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Tumbrels are two-part balances which were used to check the weights of specific coins. They were used to identify rogue, underweight coins which would neither tip nor balance the beam/balance-arm (MacGregor 1985, 440).
Though they are known from the Byzantine empire in our early early-medieval period (MacGregor 1985, 440-442; fig. 1), we would expect to only record medieval examples, though the late post-medieval period saw a resurgence in the use of such balances.
PAS object type to be used
Use TUMBREL for such coin balances
Terms to use in the description
Tumbrels are sometimes called trebuchet-type coin balances and it can be useful to include this phrase in the Description field to aid searching. Tumbrels are comprises of an arm and a beam (Algar and Egan in Saunders (ed.) 2001), the latter sometimes called the ‘balance-arm’ (Rogers 1993). The arm is variously termed the ‘stirrup’ or ‘pivot’ arm, while the beam has an integral weight and ‘pan’ or ‘tray’ (Egan 1998).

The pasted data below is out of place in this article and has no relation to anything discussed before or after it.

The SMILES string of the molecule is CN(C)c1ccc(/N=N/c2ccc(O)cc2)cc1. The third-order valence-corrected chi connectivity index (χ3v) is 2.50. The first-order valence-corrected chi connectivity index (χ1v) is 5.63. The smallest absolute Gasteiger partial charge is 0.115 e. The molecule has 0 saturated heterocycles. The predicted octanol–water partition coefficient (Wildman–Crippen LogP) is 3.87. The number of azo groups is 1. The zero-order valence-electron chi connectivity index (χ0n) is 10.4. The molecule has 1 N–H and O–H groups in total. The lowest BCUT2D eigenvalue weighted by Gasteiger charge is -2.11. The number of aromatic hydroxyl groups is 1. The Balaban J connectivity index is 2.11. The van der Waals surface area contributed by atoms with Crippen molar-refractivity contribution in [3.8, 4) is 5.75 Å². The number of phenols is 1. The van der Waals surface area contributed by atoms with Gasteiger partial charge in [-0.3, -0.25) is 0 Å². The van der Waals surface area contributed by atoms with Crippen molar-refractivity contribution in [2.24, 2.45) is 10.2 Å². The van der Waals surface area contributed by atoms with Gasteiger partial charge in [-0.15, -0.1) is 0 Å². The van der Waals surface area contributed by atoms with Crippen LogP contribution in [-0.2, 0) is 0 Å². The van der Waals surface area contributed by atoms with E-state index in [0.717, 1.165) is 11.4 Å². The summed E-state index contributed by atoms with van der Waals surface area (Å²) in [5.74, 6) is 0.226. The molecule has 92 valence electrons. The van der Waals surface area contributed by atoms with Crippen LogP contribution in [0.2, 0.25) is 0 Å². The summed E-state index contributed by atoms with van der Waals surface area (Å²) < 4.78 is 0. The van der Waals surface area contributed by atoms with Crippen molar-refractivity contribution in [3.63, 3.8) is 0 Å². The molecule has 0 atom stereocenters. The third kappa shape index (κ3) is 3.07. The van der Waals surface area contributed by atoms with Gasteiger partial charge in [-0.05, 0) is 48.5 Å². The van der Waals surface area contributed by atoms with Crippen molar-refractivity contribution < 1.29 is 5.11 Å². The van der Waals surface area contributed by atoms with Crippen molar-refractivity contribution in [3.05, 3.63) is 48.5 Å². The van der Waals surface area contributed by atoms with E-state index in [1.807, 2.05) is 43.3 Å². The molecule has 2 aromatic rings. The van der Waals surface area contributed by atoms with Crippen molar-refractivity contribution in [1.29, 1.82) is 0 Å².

Dating evidence for tumbrels comes from excavated evidence, the earliest British dating being pre 1175, though this for a bone example from Castle Acre Castle (Margeson in Coad and Streeten 1982, 244-245). Stylistic evidence, namely some of the ‘typically Romanesque animal-head terminals’, may allow for a 12th-century date for some examples (Ashley 2016, 286). However, a most copper-alloy examples have been found in 13th-century contexts (Rogers 1993, 1), with some going into the 14th century (Margeson in Coad and Streeten 1982, 244).
In addition we have the evidence of the objects themselves. Functioning examples seem often to have operated to a standard of 22 grains, comparable to silver pennies issued between 1279 and 1526 (Rogers 1993, 1). With penny masses reducing through time, experiments have suggested that some tumbrels would have weighed coins circulating in the later 14th and early 15th centuries (MacGregor 1985, 442).
Overall, a date range of c. 1200 – c. 1450 would seem reasonable for medieval copper-alloy tumbrels.
These are conventionally not recorded by the Portable Antiquities Scheme as many related to 19th-century coins, such as gold sovereigns and half-sovereigns as reintroduced in 1817 (MacGregor 1985, 443).
Algar and Egan in Saunders (ed.) 2001